Not as Small as It Looks

And it will be because of your listening to these ordinances… (Devarim 7:12)

If the light commandments that a person tramples with his heels, you shall listen to… (Rashi)

The nature of a human being is to not pay attention to “light” mitzvot and “insignificant” customs. In truth, however, it is specifically the performance of the generally ignored commandments that testifies to a person’s love and devotion to Hashem and His Torah. An example would be the mitzvah that directs a person how, exactly, to put on a pair of shoes.

In Shulchan Aruch (Orach Chaim, siman 2), it says, “One should put on the right shoe first and leave it untied. Then one should put on the left shoe and tie it as well. Then one should return to the right shoe and complete tying its laces. When one removes one’s shoes one should begin with the left shoe.” For someone trained to follow this order from childhood, it will become second nature well before one reaches adulthood. However, for one not taught as a child, the process may be challenging because one dresses in the morning robotically and does not pay much attention to details and procedures. If one were warned that improper tying of shoes could harm a Jew somewhere in the world,[1] then one certainly would pay attention and do one’s best to do it as prescribed in Shulchan Aruch. Yet, even so, one might justify one’s negligent attitude by pointing out, “What is so wrong? It is not murder, immorality or idol worship!”

Treating non-performance of any commandment as insignificant is based on a misguided premise. In fact, there is something more significant than even the three cardinal sins. It is a belittlement and degradation of the One Who gave us the Torah. One should not look at the “size” of a mitzvah; rather, one must consider the greatness of the One Who gave the Torah! Since Hashem is the One Who gave us His commandments, one must assume there is a lot more than meets the eye to each and every mitzvah.

When one wakes in the morning and greets the onset of a new day, one is commanded to say blessings of appreciation and praise for the many gifts our Creator provides daily. The blessing of “Who made for me all of my needs” is intended to thank Hashem for our shoes. One might ask, “What is so special about shoes that requires one to say a blessing for shoes every day?”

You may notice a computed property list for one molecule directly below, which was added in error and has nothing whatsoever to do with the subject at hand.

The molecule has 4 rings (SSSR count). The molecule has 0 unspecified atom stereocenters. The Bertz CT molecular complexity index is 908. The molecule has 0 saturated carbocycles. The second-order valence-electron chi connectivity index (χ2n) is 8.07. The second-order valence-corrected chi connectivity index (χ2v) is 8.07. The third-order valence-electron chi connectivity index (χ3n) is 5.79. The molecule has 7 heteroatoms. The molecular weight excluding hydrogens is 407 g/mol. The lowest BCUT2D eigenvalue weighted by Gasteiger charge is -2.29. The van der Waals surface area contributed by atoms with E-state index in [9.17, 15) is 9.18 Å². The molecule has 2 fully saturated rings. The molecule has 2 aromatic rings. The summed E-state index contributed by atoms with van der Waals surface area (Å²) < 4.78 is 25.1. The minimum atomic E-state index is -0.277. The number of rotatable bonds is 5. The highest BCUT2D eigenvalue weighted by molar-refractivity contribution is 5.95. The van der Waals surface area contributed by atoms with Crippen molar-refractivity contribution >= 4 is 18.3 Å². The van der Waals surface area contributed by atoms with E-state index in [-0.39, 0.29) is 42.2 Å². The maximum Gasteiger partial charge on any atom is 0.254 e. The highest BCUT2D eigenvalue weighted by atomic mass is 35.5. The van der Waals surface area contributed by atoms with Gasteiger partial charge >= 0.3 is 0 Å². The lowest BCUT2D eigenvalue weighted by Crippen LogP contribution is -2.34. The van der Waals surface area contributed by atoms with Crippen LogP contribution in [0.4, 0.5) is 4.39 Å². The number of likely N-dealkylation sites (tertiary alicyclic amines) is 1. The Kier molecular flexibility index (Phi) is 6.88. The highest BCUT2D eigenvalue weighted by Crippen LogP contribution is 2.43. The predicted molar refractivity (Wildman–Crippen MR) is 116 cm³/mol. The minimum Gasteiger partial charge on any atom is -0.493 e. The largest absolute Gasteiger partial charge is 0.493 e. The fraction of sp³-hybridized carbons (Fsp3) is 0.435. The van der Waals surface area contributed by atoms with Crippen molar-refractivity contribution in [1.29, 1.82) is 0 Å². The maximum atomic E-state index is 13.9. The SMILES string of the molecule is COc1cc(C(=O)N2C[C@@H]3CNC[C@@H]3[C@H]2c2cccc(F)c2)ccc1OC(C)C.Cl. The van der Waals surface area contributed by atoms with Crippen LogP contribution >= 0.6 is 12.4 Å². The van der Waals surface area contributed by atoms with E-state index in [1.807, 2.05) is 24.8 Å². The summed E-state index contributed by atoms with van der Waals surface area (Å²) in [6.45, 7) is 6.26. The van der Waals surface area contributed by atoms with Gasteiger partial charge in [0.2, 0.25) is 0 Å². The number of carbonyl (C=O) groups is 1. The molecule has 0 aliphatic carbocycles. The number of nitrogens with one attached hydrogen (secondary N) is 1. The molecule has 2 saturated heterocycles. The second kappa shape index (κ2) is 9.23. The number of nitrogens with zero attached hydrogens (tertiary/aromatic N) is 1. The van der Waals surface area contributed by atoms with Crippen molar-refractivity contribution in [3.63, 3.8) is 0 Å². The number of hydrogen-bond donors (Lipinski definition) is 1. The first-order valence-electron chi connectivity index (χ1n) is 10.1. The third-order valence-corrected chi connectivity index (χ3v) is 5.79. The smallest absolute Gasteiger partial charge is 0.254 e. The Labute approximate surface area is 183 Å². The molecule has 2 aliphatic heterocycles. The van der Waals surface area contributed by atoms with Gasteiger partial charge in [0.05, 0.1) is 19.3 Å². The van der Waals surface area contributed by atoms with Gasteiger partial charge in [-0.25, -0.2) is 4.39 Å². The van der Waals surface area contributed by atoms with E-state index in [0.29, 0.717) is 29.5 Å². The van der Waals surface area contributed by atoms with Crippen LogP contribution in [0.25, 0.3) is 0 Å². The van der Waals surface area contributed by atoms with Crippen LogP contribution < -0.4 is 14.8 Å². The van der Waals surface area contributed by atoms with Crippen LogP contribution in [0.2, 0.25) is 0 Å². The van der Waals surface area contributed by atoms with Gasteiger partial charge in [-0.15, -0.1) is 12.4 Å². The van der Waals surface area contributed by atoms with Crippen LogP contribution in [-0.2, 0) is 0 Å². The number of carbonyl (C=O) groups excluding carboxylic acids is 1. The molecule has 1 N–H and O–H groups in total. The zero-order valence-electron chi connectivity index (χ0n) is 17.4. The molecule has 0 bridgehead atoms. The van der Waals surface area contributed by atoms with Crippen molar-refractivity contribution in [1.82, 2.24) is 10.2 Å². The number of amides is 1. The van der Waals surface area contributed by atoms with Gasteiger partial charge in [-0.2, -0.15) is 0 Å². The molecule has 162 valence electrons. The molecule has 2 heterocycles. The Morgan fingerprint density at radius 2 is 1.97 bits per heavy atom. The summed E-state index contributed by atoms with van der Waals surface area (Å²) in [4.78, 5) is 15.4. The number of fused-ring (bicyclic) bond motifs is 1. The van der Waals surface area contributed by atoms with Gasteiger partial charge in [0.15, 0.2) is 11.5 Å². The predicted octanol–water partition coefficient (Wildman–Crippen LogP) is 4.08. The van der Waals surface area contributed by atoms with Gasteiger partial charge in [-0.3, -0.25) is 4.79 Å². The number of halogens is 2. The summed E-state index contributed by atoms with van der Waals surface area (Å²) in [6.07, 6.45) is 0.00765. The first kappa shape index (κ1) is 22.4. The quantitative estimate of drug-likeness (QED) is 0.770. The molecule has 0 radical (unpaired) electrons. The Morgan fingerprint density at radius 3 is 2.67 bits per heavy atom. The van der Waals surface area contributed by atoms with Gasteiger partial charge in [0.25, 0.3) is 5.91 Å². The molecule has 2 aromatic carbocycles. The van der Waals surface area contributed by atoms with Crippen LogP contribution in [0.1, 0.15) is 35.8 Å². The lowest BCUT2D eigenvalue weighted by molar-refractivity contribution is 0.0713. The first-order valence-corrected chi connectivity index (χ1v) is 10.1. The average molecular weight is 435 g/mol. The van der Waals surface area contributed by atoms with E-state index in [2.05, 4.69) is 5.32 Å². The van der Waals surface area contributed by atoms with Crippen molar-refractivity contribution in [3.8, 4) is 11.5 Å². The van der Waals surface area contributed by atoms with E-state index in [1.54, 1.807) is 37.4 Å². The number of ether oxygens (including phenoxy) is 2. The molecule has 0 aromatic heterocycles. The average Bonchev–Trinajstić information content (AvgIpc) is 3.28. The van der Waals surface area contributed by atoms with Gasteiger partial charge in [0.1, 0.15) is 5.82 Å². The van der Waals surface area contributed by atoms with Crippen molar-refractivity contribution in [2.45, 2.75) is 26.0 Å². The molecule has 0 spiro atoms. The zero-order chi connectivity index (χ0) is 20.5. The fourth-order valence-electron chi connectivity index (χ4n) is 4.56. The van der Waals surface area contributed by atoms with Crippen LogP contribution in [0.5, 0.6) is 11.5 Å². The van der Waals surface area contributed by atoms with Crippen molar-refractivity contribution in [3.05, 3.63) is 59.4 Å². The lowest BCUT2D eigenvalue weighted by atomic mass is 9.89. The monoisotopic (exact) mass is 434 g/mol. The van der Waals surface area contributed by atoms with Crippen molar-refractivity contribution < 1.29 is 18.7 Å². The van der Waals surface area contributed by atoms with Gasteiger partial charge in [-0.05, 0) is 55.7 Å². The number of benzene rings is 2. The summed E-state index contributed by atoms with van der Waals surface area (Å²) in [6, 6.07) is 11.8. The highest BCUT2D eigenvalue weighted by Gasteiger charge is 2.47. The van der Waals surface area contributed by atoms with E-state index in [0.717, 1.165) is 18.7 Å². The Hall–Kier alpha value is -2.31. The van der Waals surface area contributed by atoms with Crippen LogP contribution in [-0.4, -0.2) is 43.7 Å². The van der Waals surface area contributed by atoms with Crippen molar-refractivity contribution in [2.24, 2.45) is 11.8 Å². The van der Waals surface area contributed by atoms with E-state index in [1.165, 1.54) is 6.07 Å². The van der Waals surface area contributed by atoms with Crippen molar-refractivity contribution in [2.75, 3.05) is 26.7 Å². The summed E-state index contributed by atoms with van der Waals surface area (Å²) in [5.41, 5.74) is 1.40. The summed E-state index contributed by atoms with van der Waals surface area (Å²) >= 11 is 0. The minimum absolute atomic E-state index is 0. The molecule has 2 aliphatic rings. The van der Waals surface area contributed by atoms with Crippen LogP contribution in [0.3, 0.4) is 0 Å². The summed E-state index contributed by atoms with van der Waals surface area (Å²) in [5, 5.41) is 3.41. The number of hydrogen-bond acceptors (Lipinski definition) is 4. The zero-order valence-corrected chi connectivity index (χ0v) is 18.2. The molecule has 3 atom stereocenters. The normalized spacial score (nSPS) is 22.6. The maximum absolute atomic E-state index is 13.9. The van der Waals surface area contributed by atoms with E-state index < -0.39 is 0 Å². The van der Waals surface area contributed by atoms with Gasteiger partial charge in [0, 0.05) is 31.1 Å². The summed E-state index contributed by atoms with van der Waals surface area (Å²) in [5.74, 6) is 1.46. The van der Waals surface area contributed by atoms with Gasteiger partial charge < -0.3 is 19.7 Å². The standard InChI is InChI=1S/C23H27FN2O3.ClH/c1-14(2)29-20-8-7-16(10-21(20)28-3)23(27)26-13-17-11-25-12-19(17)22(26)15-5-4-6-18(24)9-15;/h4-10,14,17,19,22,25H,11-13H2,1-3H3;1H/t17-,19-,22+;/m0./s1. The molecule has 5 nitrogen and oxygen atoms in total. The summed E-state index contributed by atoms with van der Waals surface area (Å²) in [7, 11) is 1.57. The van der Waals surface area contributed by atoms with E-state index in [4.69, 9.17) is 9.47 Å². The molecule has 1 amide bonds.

Imagine a person taking a long bus ride to an important appointment. In the heat of the day, the passenger took advantage of his travel time to remove his shoes and place them neatly under his seat. Unbeknownst to him, a prankster sitting in the seat behind him took one of the shoes and tossed it out the bus window. Before he arrived at his stop, the passenger reached under his seat to get his shoes and put them back on.

“Where is my other shoe?” he exclaimed. “I can’t find my shoe!”

Other passengers joined in the search — some who were good -natured, and others for less than altruistic motives — in order to meet their own schedule. After a seemingly long search, the driver said, “I’m sorry, my friend. Shoe or no shoe, you have to get off the bus immediately.”

The difficulty, the embarrassment, the missed appointment — all for a single shoe. Is a shoe so insignificant?

Hashem gives shoes to all His children. All He requires is that we bless Him once a day and we put them on in a manner that mimics tefillin, giving special importance to the left. We wear tefillin to remind us to dedicate our thoughts and powers to proper connection and service to Hashem.

All commandments are big because they relate to the One Who gave them to us. Understanding this will yield a great uptick in our mitzvah performance.

Shabbat shalom.

[1]. One does not even consider that, on the other hand, proper mitzvah performance may result in blessing to someone, somewhere.